Our final stop was the room where the ceremony used to be held each December 10. The media and crowd that the awarding attracts has moved the annual ceremony to the University of Oslo for a time, and most recently to Oslo's City Hall. This small auditorium is currently used for the announcement of the laureate in early October as well as for the press conference in December. Here, the Librarian told us various stories about the "winners." She very nonchalantly said that "we like the give the laureate about a 30 minute heads up before the they can be ready for the press." One winner was flying across the Atlantic when the announcement was made. Once he arrived at the airport in the U.S. he wondered why there was so much media at the gate. He was very surprised to get the news when get entered the terminal.
me and Al Nobel

On Friday, our group visited the Nobel Peace Prize Center: a museum with traveling exhibits as well as interactive exhibits about all of the previous Peace Prize Laureates. The two traveling exhibits gave us more Nansen! as well as a photo exhibit about displaced people around the world. The emphasis of this Center was definitely less about the individual laureates and more about peace and conflict around the world. Our group of 10 had "class" inside the Center for an hour after going through the exhibits.

Thursday of last week we ran into Augsburg College President Pribbenow. The world is small.
President Pribbenow wearing one of his signature bow ties

This weekend we tried to act like Norwegians...relax, take a hike, sit by the lake, walk down by the docks. All around, a good weekend. The week ahead is filled with reading and coursework. Next time I'll share some thoughts on my Scandinavian Politics class and the welfare state! (Gasp!)

Hipp Hipp Hurra! the Norwegians say for their biggest national day, Syttende Mai. Today in America, we celebrate the founding fathers we have always known about...and the one Michele Bachmann recently added to U.S. history.

America's 6th President, John Q. Adams

Happy 4th of July to all!

Wednesday, June 29, 2011

The Nansen Group

I forgot to share this photo of our group in Lillehammer. The Nansen Dialogue Network also has some information about our group on their website.

Tuesday, June 28, 2011

God Save the King!


To view photos from Lillehammer, click here.
To read an amusing story, skip to the end.

I can hardly remember names and precise events of Titus Livius' History of Rome. But what I do recall is his idea that the same human experiences occur again and again throughout history. To lend brevity to Livy's wordy preface, history repeats itself.
Inge Eidsvåg

Not so fast, says Nansen Academy instructor and Norwegian radio personality Inge Eidsvåg. He presented two wonderful lectures to us on the life and legacy of Fridtjof Nansen and on how to teach and receive history. Here are his pointers for teaching history for you all to mull over:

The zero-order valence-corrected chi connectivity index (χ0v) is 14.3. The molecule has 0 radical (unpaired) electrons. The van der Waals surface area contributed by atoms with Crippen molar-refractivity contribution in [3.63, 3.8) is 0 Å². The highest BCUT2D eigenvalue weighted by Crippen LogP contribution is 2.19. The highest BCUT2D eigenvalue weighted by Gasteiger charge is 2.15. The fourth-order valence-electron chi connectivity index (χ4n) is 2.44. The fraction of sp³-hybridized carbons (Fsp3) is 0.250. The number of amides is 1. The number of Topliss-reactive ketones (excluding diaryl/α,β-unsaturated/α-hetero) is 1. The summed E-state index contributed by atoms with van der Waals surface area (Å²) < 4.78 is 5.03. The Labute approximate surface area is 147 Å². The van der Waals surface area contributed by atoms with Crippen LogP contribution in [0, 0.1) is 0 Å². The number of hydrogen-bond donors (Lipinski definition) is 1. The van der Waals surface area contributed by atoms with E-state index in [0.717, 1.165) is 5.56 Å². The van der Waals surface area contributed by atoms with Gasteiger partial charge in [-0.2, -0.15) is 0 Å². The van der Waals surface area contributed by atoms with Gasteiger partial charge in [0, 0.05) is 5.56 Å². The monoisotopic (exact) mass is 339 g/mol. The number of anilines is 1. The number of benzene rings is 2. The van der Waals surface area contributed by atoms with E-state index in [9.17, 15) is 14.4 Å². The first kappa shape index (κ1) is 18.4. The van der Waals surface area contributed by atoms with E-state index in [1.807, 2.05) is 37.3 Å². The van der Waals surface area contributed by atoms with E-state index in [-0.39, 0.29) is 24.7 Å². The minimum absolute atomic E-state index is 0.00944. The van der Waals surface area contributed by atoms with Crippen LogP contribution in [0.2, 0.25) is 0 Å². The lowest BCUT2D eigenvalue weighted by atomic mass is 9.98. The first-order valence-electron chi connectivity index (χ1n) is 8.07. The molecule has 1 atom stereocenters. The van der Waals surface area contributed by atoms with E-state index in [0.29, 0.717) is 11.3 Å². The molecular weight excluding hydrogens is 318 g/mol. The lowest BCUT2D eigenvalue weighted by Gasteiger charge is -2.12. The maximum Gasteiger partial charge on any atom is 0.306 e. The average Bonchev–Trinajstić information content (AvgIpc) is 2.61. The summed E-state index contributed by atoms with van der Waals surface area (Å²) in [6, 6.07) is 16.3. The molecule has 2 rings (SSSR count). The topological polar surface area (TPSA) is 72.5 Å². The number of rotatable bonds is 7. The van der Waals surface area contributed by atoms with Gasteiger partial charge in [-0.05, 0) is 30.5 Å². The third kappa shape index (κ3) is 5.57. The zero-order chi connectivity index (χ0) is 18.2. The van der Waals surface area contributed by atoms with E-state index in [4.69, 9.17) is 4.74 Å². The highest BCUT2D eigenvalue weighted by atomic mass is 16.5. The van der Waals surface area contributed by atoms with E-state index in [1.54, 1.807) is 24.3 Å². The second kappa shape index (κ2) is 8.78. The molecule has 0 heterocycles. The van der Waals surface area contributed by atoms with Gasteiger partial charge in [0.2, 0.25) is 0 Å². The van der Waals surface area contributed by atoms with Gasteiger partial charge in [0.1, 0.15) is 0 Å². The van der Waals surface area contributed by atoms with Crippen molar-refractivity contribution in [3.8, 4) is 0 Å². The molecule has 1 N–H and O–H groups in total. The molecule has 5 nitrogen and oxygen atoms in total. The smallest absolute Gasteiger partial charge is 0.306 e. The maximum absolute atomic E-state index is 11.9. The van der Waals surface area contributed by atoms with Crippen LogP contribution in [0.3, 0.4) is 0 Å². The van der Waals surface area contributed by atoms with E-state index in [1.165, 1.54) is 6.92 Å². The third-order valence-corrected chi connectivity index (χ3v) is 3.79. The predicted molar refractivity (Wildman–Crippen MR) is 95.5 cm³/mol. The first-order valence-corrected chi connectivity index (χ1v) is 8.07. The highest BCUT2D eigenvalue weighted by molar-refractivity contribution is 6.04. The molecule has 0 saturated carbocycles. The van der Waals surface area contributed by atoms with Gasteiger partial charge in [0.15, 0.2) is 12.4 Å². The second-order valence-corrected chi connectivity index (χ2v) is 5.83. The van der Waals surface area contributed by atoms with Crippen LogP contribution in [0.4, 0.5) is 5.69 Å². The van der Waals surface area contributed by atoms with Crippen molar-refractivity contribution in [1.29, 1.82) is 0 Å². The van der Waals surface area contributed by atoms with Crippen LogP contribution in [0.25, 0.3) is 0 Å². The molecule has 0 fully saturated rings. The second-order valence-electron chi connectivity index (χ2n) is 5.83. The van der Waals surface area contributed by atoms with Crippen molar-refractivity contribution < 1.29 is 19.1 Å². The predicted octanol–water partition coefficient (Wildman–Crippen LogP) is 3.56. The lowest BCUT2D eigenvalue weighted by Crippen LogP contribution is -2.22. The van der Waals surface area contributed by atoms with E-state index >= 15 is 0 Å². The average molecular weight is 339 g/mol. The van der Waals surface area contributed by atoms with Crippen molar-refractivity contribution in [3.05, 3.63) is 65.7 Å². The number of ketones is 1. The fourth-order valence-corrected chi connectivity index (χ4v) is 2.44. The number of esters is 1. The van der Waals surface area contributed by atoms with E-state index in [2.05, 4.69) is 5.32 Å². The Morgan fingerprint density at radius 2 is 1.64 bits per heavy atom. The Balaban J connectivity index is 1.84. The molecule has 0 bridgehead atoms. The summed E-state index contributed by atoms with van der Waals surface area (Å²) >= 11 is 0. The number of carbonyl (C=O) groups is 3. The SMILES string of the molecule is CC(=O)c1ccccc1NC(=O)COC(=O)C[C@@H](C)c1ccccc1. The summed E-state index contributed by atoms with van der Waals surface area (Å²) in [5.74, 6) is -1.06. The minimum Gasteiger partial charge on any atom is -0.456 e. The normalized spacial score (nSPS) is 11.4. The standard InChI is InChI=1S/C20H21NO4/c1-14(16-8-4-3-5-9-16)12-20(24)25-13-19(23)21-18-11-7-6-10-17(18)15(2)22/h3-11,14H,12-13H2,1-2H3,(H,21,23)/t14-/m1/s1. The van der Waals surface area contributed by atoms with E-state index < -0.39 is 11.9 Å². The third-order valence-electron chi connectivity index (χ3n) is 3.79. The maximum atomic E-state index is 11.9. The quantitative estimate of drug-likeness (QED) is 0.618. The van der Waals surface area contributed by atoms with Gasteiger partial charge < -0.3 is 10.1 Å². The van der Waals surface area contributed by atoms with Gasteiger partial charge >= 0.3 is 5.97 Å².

1. Use all relevant sources
2. Be critical of all sources
3. Be careful with moral judgements of the past; dead people can't defend themselves
4. Different views should be presented in a fair way; defend views different than your own
5. History never repeats itself (but you may see trends)
6. Events are not inevitable before they have taken place
7. History is a construction or model of the past
8. History means interpretation
9. History must be rewritten...again and again
10. Be conscious of our enormous responsibility to learn true and balanced history

In small group discussions, many students from former-Yugoslavia voiced their concern that history and the way it is taught and interpreted is one of the things that continues to damage and divide society in the Balkans. Steinar and the Nansen Academy believe firmly in using education as the starting point for integrating people of different cultures and beliefs. The students we spent time with were able to recognize that conflicting parties teach history in a way that supports their beliefs. They also said that some parts of their national history are omitted in order to only focus on a period of time that is not disputed (which happens to be hundreds of years ago). One girl, Dafina, said it best: when we get better at teaching history, our society will get better. This is certainly open to discussion and it is hard to replicate on here the discussion our group had. But there is not doubt in my mind that knowing a discussing history fully and openly is beneficial for all.

Inge told us about a growing "field" of history where the story of time is written through a particular lens with the disclaimer that this lens affects the model presented. He referenced Philippe Aries' Centuries of Childhood (childhood in early modern Europe) and new textbooks written by collaborating historians telling, for example, a history of Germany and France, or a history of the Balkans. I'm sure these historians had plenty to talk about and surely the early outlines were burned over much wailing and gnashing of teeth. But the point is that in the end people of different backgrounds came together to at least have a rational discussion which presents a model of reality and life on both sides.